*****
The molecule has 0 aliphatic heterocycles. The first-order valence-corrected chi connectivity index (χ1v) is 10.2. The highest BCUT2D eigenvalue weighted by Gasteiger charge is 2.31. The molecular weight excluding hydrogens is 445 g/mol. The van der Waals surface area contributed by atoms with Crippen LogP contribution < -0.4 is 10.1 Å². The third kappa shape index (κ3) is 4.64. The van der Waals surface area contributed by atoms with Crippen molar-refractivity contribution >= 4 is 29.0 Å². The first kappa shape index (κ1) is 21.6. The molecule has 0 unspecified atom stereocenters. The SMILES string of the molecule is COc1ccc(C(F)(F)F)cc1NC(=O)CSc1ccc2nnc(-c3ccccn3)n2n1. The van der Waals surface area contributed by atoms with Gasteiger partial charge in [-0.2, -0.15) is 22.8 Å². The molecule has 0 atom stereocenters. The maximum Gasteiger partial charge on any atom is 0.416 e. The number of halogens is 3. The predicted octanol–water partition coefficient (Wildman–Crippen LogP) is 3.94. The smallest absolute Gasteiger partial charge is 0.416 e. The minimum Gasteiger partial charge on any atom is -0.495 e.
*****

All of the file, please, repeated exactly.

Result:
The molecule has 0 aliphatic heterocycles. The first-order valence-corrected chi connectivity index (χ1v) is 10.2. The highest BCUT2D eigenvalue weighted by Gasteiger charge is 2.31. The molecular weight excluding hydrogens is 445 g/mol. The van der Waals surface area contributed by atoms with Crippen LogP contribution < -0.4 is 10.1 Å². The third kappa shape index (κ3) is 4.64. The van der Waals surface area contributed by atoms with Crippen molar-refractivity contribution >= 4 is 29.0 Å². The first kappa shape index (κ1) is 21.6. The molecule has 0 unspecified atom stereocenters. The SMILES string of the molecule is COc1ccc(C(F)(F)F)cc1NC(=O)CSc1ccc2nnc(-c3ccccn3)n2n1. The van der Waals surface area contributed by atoms with Gasteiger partial charge in [-0.2, -0.15) is 22.8 Å². The molecule has 0 atom stereocenters. The maximum Gasteiger partial charge on any atom is 0.416 e. The number of halogens is 3. The predicted octanol–water partition coefficient (Wildman–Crippen LogP) is 3.94. The smallest absolute Gasteiger partial charge is 0.416 e. The minimum Gasteiger partial charge on any atom is -0.495 e.